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                                                     The N8064B Gas Welder Simulator

Unique simulation of FULL effect:

Oxygen/Acetylene, or gas welding and cutting have been around since the turn of the 20th century (about 1897) and have been seen in all aspect of manufacturing and construction since. It is very portable and a relatively inexpensive way to quickly and permanently join or cut steel and several other types of metal. Those of you familiar with the process know that there are several steps required to ignite and adjust a gas welding or cutting torch in preparation for the actual process. Our simulator recreates these startup effects as well as the actual color and intensity shifts seen during a welding or light-duty cutting operation. The sequence is as follows:

Approx. 5 seconds after Simulator power on:

  1. Acetylene gas side of torch is turned on (low) and igniter (usually a flint striker) strikes igniting the acetylene gas. This produces a brief white flash of the igniter followed by the orange glow of the burning gas.

  2. The oxygen side of the torch is turned on and adjusted to produce the white-hot flame required for the welding or cutting operation. This changes the orange glow to a white light.

  3. During a welding or light-duty cutting process, variations in torch position and the material at work cause the visual effect of varying color shifts and intensity between yellow and white to occur. This is reproduced with subtle but noticeable changes to mimic this process

  4. After approx. 10-12 seconds the torch is shut off and after about 5 seconds the process repeats from step 1.

Please check out the video of the effect. We hope you find it to be interesting and realistic, and as always, appreciate your comments.

Added note for purists: Sorry, but we haven't figured out how to recreate the shower of sparks seen with many gas cutting operations. Oh well...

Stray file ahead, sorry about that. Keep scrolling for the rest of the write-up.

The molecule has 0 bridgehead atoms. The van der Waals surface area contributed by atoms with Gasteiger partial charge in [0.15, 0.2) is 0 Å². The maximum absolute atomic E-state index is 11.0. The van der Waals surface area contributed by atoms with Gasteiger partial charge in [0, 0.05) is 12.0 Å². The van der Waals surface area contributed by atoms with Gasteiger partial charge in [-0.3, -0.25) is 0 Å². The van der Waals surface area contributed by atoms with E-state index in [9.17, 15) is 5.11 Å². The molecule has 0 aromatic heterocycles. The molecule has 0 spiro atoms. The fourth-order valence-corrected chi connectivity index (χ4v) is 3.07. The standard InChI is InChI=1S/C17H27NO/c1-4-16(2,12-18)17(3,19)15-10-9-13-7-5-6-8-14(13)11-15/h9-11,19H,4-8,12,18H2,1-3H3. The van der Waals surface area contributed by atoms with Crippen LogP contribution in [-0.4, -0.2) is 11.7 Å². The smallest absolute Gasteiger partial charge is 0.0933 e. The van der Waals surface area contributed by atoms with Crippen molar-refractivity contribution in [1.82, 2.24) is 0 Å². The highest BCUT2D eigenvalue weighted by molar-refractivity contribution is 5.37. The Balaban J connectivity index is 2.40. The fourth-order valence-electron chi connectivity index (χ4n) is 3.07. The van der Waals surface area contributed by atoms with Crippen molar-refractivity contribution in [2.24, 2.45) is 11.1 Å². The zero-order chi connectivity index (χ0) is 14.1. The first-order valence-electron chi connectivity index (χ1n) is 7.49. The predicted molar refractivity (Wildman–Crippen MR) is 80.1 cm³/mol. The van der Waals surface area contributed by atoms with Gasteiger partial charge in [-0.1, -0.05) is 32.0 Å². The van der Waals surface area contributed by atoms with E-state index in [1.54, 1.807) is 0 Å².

Installation of the Gas Welding Simulator:

Installing the N8064B is very straightforward. Its tiny size and thin construction will allow it to be placed in nearly any location in your project. Because the module has circuitry on both sides, care must be taken to be sure that the components or wires soldered will not make contact with any metal object causing a short circuit.

Included with the module are two 6” lengths of #32 insulated wire. If necessary, these can be used for power input wires. If used, we recommend the blue wire be used for the + DC connection. It would be connected to solder point 1 as shown in Fig. 1. This wire could also connect through a switch to the + DC connection for remote control of the lighting effect. The other (green) wire should be connected to – DC and to solder point 2.

Any well regulated DC power source can be used to power this module providing the voltage is at least 6VDC and doesn't exceed 18VDC. Our N3512 and N3518 Power supplies are ideal for this use. Also, due to the very low power consumption, this device can also be powered by a battery, such as a standard 9-volt.

Important note: A low-wattage iron with a pointed tip should be used for connection of wires. Too much heat or solder can easily damage the wires or module and void the warranty.


                                Figure 1

Also, all connecting wires should be pre-tinned before soldering them to the module. This will make connection quick and easy and ensure excessive heat is not applied to the solder points.


Using Track Power

While it is always preferable to use track power exclusively for things running on the track, there may be situations where it is necessary to tap into track power to drive various stationary devices. All of our Simulators require a clean DC voltage of known polarity for their power source. Track power is typically provided in one of two forms. DC voltage (analog), or DCC.

Analog track power has been around for more than 75 years. Simply put, a DC voltage is applied to the two tracks with one being +DC and the other, -DC. Increase the voltage and the electric motor in the locomotive spins faster making the train go faster. Unfortunately, stopping a train requires the track voltage to go to zero. If you were to tap into track voltage to power this simulator, every time the train stops, the lighthouse would go out. It is best to use a separate DC power source.